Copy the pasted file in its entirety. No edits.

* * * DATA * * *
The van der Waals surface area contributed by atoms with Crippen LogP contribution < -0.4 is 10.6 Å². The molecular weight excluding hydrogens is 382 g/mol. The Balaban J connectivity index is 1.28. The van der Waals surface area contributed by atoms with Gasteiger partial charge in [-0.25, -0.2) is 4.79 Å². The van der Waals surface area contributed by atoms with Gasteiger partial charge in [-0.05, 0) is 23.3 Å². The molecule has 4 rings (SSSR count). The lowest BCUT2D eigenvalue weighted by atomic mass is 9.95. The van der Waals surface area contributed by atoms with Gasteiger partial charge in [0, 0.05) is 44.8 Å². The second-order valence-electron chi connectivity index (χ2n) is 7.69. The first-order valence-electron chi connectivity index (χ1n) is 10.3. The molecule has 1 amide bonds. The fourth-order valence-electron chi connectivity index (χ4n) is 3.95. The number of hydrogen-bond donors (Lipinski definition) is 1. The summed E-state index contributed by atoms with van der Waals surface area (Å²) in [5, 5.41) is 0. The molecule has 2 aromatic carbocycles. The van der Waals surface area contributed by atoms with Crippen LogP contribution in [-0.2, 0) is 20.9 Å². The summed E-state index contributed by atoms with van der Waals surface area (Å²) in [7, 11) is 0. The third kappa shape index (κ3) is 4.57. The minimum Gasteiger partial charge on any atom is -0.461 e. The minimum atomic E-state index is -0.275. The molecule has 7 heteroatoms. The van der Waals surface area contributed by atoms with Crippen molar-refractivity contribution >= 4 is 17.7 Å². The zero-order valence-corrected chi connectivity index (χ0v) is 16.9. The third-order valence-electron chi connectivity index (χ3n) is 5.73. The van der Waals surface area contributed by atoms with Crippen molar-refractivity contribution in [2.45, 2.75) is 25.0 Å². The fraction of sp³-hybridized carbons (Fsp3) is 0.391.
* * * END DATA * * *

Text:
The van der Waals surface area contributed by atoms with Crippen LogP contribution < -0.4 is 10.6 Å². The molecular weight excluding hydrogens is 382 g/mol. The Balaban J connectivity index is 1.28. The van der Waals surface area contributed by atoms with Gasteiger partial charge in [-0.25, -0.2) is 4.79 Å². The van der Waals surface area contributed by atoms with Gasteiger partial charge in [-0.05, 0) is 23.3 Å². The molecule has 4 rings (SSSR count). The lowest BCUT2D eigenvalue weighted by atomic mass is 9.95. The van der Waals surface area contributed by atoms with Gasteiger partial charge in [0, 0.05) is 44.8 Å². The second-order valence-electron chi connectivity index (χ2n) is 7.69. The first-order valence-electron chi connectivity index (χ1n) is 10.3. The molecule has 1 amide bonds. The fourth-order valence-electron chi connectivity index (χ4n) is 3.95. The number of hydrogen-bond donors (Lipinski definition) is 1. The summed E-state index contributed by atoms with van der Waals surface area (Å²) in [5, 5.41) is 0. The molecule has 2 aromatic carbocycles. The van der Waals surface area contributed by atoms with Crippen LogP contribution in [-0.2, 0) is 20.9 Å². The summed E-state index contributed by atoms with van der Waals surface area (Å²) in [7, 11) is 0. The third kappa shape index (κ3) is 4.57. The minimum Gasteiger partial charge on any atom is -0.461 e. The minimum atomic E-state index is -0.275. The molecule has 7 heteroatoms. The van der Waals surface area contributed by atoms with Crippen molar-refractivity contribution >= 4 is 17.7 Å². The zero-order valence-corrected chi connectivity index (χ0v) is 16.9. The third-order valence-electron chi connectivity index (χ3n) is 5.73. The van der Waals surface area contributed by atoms with Crippen molar-refractivity contribution in [2.45, 2.75) is 25.0 Å². The fraction of sp³-hybridized carbons (Fsp3) is 0.391.